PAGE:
Thesis & Background
Lauren Greenfield was born in 1966 in Boston, Massachusetts but grew up in Los Angeles, California. While pursuing visual and environmental studies at Harvard University, Greenfield decided that her career would be in culture. Creating Fast Forward helped Greenfield to find her voice as a photographer. Fast Forward explores youth culture in Los Angeles and the many facets of life that they are exposed to. Luxury, body image, and fitting in are all themes present in this photo book and create unfamiliar and fascinating stories to the viewer. In an interview with the LA Times, Greenfield argued, "I don't think the kids are wrong for trying to survive in the culture we live in." Greenfield's work challenges viewers to think about how Los Angeles culture has conditioned her subjects to live the way they do.
Lauren Greenfield's style is forward and intimate. Her ability to conduct interviews and make photographs that produce stories of raw emotion and unvarnished truth makes her photo books, including Fast Forward, unique and refreshing.
Ashleigh, 13, with her friend and parents, Santa Monica
Lindsey at a Fourth of July party three days after her surgery, Calabasas
Jessica, 13, orders a nonalcoholic drink at a party, Beverly Hills, California
In Fast Forward, Lauren Greenfield writes, "I began by following my intuition, which I supplemented with more traditional journalistic research as I progressed." She used what she knew about her own experiences in high school and conveyed the themes of cars, money, and clothes into the photographs she created. The main point Greenfield focused on was the loss of innocence that high schoolers had from the gap in time between her generation and their generation. In her photographs, you can see how the title Fast Forward really comes into play. Girls as young as five are imitating their mothers in the bathroom and picking up on mannerisms that can only come from the generations before them.
Greenfield's style can be described as documentary candid. While some photos are entirely candid, others are posed with a more show-off look. All of her photographs are made to feel like the viewer knows the people in the photographs. Privacy is no more and boundaries are broken. Her photographs are made in bedrooms, bathrooms, proms, and parking lots. Greenfield shatters the boundary between public and private life and invites us to see and feel what it's like to be a child or a young adult in the 1990s.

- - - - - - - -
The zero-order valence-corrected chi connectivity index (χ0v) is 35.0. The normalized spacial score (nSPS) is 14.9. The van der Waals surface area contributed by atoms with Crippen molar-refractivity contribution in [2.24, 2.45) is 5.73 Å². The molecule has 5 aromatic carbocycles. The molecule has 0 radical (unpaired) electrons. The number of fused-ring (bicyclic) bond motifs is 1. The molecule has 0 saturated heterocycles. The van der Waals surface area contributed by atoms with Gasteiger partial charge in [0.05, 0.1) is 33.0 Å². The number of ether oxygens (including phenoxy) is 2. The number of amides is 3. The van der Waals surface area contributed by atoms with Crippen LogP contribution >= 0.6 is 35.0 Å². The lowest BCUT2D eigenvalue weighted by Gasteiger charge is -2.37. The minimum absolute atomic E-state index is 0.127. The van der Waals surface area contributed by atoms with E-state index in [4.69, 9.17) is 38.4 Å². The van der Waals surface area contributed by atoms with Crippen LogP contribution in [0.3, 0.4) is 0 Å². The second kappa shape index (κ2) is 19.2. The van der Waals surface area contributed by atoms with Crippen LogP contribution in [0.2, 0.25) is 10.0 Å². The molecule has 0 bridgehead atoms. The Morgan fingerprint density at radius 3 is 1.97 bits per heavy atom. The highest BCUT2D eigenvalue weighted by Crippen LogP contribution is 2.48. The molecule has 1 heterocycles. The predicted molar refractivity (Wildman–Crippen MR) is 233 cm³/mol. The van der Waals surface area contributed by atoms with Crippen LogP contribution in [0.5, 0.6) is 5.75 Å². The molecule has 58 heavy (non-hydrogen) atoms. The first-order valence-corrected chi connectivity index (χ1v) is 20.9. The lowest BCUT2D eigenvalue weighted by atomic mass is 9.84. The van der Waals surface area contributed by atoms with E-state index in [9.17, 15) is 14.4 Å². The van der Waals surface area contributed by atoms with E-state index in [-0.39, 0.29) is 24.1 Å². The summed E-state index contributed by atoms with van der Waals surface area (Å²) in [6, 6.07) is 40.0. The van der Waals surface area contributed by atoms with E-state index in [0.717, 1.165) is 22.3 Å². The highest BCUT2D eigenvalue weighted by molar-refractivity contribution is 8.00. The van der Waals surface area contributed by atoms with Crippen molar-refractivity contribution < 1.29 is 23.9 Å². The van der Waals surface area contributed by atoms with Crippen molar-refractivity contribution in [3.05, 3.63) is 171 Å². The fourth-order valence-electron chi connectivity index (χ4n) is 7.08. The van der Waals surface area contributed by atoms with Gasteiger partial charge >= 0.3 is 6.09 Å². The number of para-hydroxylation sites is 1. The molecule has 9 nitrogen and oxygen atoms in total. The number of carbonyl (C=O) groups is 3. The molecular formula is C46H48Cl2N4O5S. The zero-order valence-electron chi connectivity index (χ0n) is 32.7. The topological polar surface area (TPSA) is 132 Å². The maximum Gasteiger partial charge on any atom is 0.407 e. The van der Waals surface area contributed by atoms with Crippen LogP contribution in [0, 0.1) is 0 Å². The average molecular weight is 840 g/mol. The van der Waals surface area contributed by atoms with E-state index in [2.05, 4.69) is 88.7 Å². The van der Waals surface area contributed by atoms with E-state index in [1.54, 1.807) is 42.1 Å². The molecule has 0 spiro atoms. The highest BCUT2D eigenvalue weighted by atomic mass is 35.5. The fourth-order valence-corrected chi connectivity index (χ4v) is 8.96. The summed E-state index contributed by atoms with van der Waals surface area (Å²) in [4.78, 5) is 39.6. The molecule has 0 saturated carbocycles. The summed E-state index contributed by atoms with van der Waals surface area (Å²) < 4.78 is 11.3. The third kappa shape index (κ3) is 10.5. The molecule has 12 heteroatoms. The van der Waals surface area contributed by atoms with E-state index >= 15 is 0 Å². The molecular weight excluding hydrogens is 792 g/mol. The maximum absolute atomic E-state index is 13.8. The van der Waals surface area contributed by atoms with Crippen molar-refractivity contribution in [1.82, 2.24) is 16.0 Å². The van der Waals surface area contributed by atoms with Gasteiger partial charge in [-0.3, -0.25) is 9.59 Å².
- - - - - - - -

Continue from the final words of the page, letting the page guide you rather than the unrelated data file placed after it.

In both my project and my book Greek Life, I also try to break the boundary between public and private life. I was inspired by Greenfield to take candid photos of students in their bathrooms, bedrooms, and to capture genuine moments that people have with each other. It's hard to be invisible and capture life happening around you. It's a natural tendency for people to smile at the camera and pose for photos. In Greek Life, I focused on what it looks like to be in a sorority. Like Greenfield, I used my intuition and previous knowledge, including stereotypes, of what Greek life is and how I can best capture it to show to people who are not familiar with it.
The most difficult part about this process has been getting into situations that Greenfield was in, finding subjects to spend time with, respecting privacy, and finding interesting settings in general to capture what Greenfield was able to capture. What worked well for me in terms of taking photos was to take photos of people who weren’t aware that I was taking photos or who didn’t care that I was taking photos. This included people who were friends of mine that are now used to my photo taking or people in bars that were drunk and were not phased by my camera. Getting into bars was difficult because having a DSLR isn’t subtle; many questions are asked like, “what is your intention for bringing your camera into [name] bar?” “Do you have permission to be taking photos here?” With an iPhone, there are no questions asked because you can do anything and everything with an iPhone. It is subtle and ordinary and no one knows their picture is being taken.
Jewishness played a role in my photographs because I believe that most of the people in my photos were Jewish. Jewish holidays like Purim, Motza’ei Shabbat, and Greek Life events including date parties, all involve a Jewish population and different aspects of what it means to be Jewish as a college student. Being a Jewish photographer and photographing other Jewish students, it was important to be cautious of how the representation of Jewish students looked to others. Greenfield is able to collapse the boundary between public and private identities. In my photographs, I attempt to do this by photographing my subjects in their homes or at private events, but most importantly, I do this by building trust with the subjects I interact with.
I’m not sure that I would call this project liberating. I actually felt very restricted to what and who I could photograph and what photo guidelines from Fast Forward I should be following. Trying to match Greenfield’s energy level in her photographs is difficult and capturing events that seemed relevant, interesting, and though provoking was also difficult. I am also very hard on myself when I take photographs, so letting go and allowing myself to take photos was my biggest challenge.
Taking photos for Greek Life was so rewarding. I loved working with color, flash, candid moments, and high energy. This project could have gone in so many directions. With more time, I could have explored different sororities on campus and their different personalities,